Scoring systems in shearing, woolhandling and pressing competitions are based on combinations of time, job and quality penalties. The lowest score wins.
In shearing time is calculated at a point for every 20 seconds, and job and quality points an average per sheep shorn, based on performance penalties recorded by judges on the board as the sheep are shorn, and quality penalties by judges in the pens after each the sheep have been shorn.
In woolhandling the time penalty is a point for every five seconds, and pressing it is a point for every 10 seconds, with judges, as they do in the shearing, noting penalties for faults or omissions which could detract from the value of the wool at sale.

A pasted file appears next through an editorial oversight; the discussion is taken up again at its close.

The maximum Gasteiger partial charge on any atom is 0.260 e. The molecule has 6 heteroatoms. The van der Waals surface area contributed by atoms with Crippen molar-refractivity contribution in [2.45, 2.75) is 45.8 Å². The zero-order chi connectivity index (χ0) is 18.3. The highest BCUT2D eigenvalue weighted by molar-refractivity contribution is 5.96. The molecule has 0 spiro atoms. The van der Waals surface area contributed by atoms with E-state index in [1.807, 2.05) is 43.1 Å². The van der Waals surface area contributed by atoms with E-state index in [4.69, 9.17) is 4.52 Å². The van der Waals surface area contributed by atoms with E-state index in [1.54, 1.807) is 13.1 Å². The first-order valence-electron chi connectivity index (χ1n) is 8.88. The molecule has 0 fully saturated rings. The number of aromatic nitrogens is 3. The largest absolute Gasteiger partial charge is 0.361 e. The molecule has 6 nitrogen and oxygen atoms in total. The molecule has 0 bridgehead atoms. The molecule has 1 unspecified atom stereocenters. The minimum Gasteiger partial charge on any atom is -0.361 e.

While results at many shows are still calculated with pen, counter and calculator in hand, there are two electronic scoring systems for shearing.
Golden Shears is one of nine shows using the North Island system, operated by Lance Waddell, and 11 shows benefit from the duplicate South Island system, operated by John Lawton. Mr Waddell and assistant Marie Clarke took the North Island system to Australia for the World Championships in Toowoomba in 2005.
During all shearing heats at Golden Shears, the public see each shearer' s time and board points amassed as the sheep are being shorn, the board points sent to the system by remote hand-held counters. When the numbers on the display above each stand change from black to red moments after the last sheep is dispatched, it s the total score, including pen points.
In finals, pen points are withheld from the display in finals to maintain an element of suspense in prizegiving ceremonies.